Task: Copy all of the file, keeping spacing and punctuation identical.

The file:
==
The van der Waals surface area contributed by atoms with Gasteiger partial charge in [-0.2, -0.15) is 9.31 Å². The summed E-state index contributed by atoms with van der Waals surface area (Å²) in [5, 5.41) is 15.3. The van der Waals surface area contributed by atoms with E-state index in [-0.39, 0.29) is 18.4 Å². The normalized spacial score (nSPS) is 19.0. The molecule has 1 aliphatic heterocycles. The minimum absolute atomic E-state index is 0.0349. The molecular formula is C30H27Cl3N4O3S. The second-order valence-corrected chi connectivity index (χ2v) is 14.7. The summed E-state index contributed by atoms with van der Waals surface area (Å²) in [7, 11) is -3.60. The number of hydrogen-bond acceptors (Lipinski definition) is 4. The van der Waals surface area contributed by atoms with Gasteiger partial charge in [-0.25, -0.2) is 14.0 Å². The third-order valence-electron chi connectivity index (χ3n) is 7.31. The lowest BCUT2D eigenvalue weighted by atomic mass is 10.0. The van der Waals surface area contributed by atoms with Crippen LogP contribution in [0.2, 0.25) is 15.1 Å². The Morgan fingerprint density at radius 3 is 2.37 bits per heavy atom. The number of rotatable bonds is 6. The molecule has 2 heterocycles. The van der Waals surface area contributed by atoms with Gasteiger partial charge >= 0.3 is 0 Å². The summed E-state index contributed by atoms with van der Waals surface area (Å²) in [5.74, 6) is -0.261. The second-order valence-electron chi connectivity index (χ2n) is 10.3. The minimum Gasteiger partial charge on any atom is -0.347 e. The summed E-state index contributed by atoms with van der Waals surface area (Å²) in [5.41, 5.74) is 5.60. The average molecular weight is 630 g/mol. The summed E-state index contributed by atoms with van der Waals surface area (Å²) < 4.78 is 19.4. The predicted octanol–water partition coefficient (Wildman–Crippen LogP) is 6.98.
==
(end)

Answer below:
The van der Waals surface area contributed by atoms with Gasteiger partial charge in [-0.2, -0.15) is 9.31 Å². The summed E-state index contributed by atoms with van der Waals surface area (Å²) in [5, 5.41) is 15.3. The van der Waals surface area contributed by atoms with E-state index in [-0.39, 0.29) is 18.4 Å². The normalized spacial score (nSPS) is 19.0. The molecule has 1 aliphatic heterocycles. The minimum absolute atomic E-state index is 0.0349. The molecular formula is C30H27Cl3N4O3S. The second-order valence-corrected chi connectivity index (χ2v) is 14.7. The summed E-state index contributed by atoms with van der Waals surface area (Å²) in [7, 11) is -3.60. The number of hydrogen-bond acceptors (Lipinski definition) is 4. The van der Waals surface area contributed by atoms with Gasteiger partial charge in [-0.25, -0.2) is 14.0 Å². The third-order valence-electron chi connectivity index (χ3n) is 7.31. The lowest BCUT2D eigenvalue weighted by atomic mass is 10.0. The van der Waals surface area contributed by atoms with Crippen LogP contribution in [0.2, 0.25) is 15.1 Å². The Morgan fingerprint density at radius 3 is 2.37 bits per heavy atom. The number of rotatable bonds is 6. The molecule has 2 heterocycles. The van der Waals surface area contributed by atoms with Gasteiger partial charge >= 0.3 is 0 Å². The summed E-state index contributed by atoms with van der Waals surface area (Å²) in [5.74, 6) is -0.261. The second-order valence-electron chi connectivity index (χ2n) is 10.3. The minimum Gasteiger partial charge on any atom is -0.347 e. The summed E-state index contributed by atoms with van der Waals surface area (Å²) in [5.41, 5.74) is 5.60. The average molecular weight is 630 g/mol. The summed E-state index contributed by atoms with van der Waals surface area (Å²) < 4.78 is 19.4. The predicted octanol–water partition coefficient (Wildman–Crippen LogP) is 6.98.